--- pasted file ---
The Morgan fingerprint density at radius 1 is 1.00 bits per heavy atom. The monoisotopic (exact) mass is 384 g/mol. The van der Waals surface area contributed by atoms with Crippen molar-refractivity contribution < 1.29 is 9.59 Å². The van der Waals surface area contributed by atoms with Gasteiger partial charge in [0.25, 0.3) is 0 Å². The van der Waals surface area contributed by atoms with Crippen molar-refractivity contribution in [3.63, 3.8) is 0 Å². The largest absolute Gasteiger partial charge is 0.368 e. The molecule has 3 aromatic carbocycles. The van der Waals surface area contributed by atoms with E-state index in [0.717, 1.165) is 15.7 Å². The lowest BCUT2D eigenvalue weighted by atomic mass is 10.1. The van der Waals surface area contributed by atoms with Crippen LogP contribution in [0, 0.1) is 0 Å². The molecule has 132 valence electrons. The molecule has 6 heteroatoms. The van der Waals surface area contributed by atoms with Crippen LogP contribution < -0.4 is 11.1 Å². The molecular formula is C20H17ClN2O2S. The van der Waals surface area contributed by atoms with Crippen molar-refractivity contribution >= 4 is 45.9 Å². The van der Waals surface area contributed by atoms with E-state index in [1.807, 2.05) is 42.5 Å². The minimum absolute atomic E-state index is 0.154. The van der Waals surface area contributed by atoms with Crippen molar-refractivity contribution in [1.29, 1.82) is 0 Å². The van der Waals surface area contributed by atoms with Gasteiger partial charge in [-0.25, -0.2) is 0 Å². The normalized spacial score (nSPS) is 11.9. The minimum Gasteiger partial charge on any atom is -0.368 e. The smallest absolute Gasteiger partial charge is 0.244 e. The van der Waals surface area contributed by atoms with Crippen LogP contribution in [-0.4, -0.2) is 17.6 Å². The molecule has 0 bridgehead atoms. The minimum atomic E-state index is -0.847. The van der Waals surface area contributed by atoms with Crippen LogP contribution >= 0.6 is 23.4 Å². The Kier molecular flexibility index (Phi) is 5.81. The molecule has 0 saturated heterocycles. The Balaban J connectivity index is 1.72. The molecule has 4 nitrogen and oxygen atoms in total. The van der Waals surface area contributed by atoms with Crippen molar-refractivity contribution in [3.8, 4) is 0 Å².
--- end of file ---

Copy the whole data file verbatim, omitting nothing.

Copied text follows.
The Morgan fingerprint density at radius 1 is 1.00 bits per heavy atom. The monoisotopic (exact) mass is 384 g/mol. The van der Waals surface area contributed by atoms with Crippen molar-refractivity contribution < 1.29 is 9.59 Å². The van der Waals surface area contributed by atoms with Gasteiger partial charge in [0.25, 0.3) is 0 Å². The van der Waals surface area contributed by atoms with Crippen molar-refractivity contribution in [3.63, 3.8) is 0 Å². The largest absolute Gasteiger partial charge is 0.368 e. The molecule has 3 aromatic carbocycles. The van der Waals surface area contributed by atoms with E-state index in [0.717, 1.165) is 15.7 Å². The lowest BCUT2D eigenvalue weighted by atomic mass is 10.1. The van der Waals surface area contributed by atoms with Crippen LogP contribution in [0, 0.1) is 0 Å². The molecule has 132 valence electrons. The molecule has 6 heteroatoms. The van der Waals surface area contributed by atoms with Crippen LogP contribution < -0.4 is 11.1 Å². The molecular formula is C20H17ClN2O2S. The van der Waals surface area contributed by atoms with Crippen molar-refractivity contribution >= 4 is 45.9 Å². The van der Waals surface area contributed by atoms with E-state index in [1.807, 2.05) is 42.5 Å². The minimum absolute atomic E-state index is 0.154. The van der Waals surface area contributed by atoms with Crippen molar-refractivity contribution in [1.29, 1.82) is 0 Å². The van der Waals surface area contributed by atoms with Gasteiger partial charge in [-0.25, -0.2) is 0 Å². The normalized spacial score (nSPS) is 11.9. The minimum Gasteiger partial charge on any atom is -0.368 e. The smallest absolute Gasteiger partial charge is 0.244 e. The van der Waals surface area contributed by atoms with Crippen LogP contribution in [-0.4, -0.2) is 17.6 Å². The molecule has 0 bridgehead atoms. The minimum atomic E-state index is -0.847. The van der Waals surface area contributed by atoms with Crippen LogP contribution >= 0.6 is 23.4 Å². The Kier molecular flexibility index (Phi) is 5.81. The molecule has 0 saturated heterocycles. The Balaban J connectivity index is 1.72. The molecule has 4 nitrogen and oxygen atoms in total. The van der Waals surface area contributed by atoms with Crippen molar-refractivity contribution in [3.8, 4) is 0 Å².